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SC Supreme Court hears arguments over governor putting money toward private schools

The Governor announced in July that he was pledging $32 million from CARES Act funding to help pay for students’ tuition at private schools.

COLUMBIA, S.C. — The South Carolina Supreme Court heard arguments Friday over whether Gov. Henry McMaster's plan to use federal CARES Act funding for private schools is lawful.

The Governor announced in July that he was pledging $32 million from CARES Act funding to help pay for students’ tuition at private schools. It’s called the SAFE Grants Program.

Just days after the announcement, a lawsuit was filed against him by the South Carolina Education Association and the Orangeburg County School District

Justices took up the case and had a hearing on Friday.

RELATED: Judge dismisses 'State of South Carolina' from SAFE Grant lawsuit

"This isn’t a question of policy, it’s a question of power," Skyler Hutto, attorney for the educators, said while addressing the justices.

He argued that this case is about preserving the constitution. "Can the state void constitutional prohibition on funding private education? And has the state subverted its commitment to public education?" He asked.

Their argument is that it’s unlawful to give CARES Act federal funding to private institutions.

Respondents for Governor McMaster said the SAFE Grants don’t directly benefit private schools, instead they benefit families that need financial help.

But Hutto disagreed, "it’s been our position that it’s no doubt going to benefit private schools. If you give money to a private school it’s going to spend money the same way it would any other way."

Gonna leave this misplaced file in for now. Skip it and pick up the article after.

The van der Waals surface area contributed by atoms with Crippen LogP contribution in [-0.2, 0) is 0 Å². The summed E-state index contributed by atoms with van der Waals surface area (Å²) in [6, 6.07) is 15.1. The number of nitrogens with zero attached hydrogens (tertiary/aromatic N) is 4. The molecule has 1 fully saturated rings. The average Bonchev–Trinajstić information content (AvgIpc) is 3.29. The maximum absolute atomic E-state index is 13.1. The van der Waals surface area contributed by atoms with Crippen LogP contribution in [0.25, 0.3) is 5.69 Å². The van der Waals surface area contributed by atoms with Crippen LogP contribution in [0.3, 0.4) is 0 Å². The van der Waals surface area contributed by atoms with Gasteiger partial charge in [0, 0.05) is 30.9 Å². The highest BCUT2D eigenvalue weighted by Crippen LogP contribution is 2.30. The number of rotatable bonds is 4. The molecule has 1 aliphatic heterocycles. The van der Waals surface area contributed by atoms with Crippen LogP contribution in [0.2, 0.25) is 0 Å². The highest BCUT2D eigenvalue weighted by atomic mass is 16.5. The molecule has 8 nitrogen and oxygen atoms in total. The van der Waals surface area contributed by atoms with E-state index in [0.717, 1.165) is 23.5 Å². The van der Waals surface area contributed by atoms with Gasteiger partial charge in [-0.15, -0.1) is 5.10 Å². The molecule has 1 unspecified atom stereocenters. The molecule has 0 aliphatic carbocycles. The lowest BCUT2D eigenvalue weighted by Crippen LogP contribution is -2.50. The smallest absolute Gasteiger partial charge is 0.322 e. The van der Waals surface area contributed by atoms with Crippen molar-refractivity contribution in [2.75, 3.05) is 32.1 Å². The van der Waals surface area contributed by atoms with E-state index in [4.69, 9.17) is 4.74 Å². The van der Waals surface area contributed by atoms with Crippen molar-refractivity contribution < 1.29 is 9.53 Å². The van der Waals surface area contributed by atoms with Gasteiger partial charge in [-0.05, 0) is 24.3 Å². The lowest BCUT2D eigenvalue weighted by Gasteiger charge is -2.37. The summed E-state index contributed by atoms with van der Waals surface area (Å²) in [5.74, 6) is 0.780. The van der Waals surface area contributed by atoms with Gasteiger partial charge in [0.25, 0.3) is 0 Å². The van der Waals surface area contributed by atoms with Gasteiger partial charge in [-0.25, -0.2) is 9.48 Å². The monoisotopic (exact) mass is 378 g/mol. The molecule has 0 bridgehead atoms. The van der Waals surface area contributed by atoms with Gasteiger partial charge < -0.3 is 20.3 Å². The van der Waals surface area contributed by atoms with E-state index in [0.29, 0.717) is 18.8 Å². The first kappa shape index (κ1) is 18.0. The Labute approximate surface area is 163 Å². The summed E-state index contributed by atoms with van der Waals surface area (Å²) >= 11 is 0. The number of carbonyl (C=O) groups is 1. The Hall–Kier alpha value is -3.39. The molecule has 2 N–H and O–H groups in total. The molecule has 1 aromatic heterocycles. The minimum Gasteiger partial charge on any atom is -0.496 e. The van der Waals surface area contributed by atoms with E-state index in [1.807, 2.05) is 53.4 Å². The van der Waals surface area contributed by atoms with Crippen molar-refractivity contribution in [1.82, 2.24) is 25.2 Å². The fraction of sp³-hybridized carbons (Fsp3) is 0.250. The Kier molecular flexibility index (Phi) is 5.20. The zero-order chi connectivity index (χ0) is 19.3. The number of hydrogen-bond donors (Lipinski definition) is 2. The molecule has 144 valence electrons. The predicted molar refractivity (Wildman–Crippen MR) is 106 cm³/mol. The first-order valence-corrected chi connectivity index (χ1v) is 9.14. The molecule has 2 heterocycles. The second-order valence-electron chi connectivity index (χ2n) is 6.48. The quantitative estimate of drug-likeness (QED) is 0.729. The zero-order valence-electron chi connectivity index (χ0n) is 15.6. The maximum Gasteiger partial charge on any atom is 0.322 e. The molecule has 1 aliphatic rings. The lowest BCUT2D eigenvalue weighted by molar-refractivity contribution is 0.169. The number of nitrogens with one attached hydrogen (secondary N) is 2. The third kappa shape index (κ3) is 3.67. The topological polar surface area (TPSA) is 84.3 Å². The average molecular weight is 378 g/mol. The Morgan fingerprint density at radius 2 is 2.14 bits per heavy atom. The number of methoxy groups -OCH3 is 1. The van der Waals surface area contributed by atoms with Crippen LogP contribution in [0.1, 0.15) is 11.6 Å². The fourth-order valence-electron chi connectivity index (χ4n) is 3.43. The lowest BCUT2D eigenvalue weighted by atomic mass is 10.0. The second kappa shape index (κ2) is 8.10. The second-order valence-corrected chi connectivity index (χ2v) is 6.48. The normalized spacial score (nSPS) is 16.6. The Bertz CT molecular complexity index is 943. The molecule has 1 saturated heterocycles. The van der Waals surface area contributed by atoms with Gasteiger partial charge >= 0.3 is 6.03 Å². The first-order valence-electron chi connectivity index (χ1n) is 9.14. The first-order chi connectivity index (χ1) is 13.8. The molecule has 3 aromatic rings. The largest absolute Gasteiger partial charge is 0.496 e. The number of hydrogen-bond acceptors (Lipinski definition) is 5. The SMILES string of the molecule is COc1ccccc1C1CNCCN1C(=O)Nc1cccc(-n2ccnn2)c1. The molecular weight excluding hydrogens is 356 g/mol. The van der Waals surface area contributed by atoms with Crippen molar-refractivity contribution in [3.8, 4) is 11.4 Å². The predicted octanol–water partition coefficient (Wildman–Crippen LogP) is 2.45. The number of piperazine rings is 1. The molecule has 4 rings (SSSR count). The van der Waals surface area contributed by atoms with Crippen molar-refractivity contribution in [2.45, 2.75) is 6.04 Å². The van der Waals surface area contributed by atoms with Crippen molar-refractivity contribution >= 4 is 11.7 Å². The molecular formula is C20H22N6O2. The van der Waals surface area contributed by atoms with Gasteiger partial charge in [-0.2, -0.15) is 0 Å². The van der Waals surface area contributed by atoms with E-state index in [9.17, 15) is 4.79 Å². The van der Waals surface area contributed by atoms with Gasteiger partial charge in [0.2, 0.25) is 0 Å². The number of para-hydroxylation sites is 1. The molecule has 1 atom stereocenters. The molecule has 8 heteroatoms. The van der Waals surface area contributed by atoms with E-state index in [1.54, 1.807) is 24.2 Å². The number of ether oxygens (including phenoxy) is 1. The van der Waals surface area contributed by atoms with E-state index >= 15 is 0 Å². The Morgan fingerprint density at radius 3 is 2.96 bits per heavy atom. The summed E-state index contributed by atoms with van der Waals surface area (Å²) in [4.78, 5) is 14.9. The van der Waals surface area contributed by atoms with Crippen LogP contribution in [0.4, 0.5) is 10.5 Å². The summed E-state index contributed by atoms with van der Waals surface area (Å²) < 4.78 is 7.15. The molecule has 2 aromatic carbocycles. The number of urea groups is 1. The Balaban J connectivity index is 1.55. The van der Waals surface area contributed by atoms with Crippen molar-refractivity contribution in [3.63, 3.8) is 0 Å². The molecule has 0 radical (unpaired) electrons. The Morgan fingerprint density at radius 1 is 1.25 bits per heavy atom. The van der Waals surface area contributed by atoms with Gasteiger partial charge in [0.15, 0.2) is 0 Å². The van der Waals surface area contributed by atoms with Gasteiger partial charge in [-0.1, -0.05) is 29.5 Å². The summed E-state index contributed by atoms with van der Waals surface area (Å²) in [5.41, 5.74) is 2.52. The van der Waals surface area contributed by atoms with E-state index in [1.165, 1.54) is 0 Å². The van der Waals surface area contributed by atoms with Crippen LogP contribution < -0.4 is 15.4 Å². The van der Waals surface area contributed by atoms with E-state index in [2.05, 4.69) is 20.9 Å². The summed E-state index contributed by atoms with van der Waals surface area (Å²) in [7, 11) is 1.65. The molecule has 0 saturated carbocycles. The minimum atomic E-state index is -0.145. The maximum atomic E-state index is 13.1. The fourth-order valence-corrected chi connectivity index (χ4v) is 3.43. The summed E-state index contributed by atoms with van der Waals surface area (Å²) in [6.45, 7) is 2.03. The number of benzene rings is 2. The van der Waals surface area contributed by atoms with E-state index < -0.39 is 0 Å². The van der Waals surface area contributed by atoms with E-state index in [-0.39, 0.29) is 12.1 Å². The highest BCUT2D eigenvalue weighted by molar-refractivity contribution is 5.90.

RELATED: State lawmakers debate state budget, coronavirus relief spending

Thomas Limehouse, the attorney for Governor McMaster at the hearing, said the private school funds do not violate the constitution:

"The SAFE Grants Program does not in anyway diminish the amount of money that the General Assembly appropriates on an annual basis to South Carolina public schools and it does not in anyway subtract from, or limit, the hundreds of millions of dollars of other CARES Act funds that are currently available for South Carolina public schools."

McMaster spokesperson Brian Symmes said in a statement to News19:

"The governor is confident in the legality of the SAFE Grants Program and wouldn’t have created the program if he wasn’t… The governor believes in empowering parents to make decisions as to how their children are educated and that the economic hardships brought on by a global pandemic shouldn’t impact their ability to do that."

Now that the Supreme Court judges have heard both arguments, they’ll decide whether McMaster can move forward with his plan. 

It’s unclear when the court will announce their decision.

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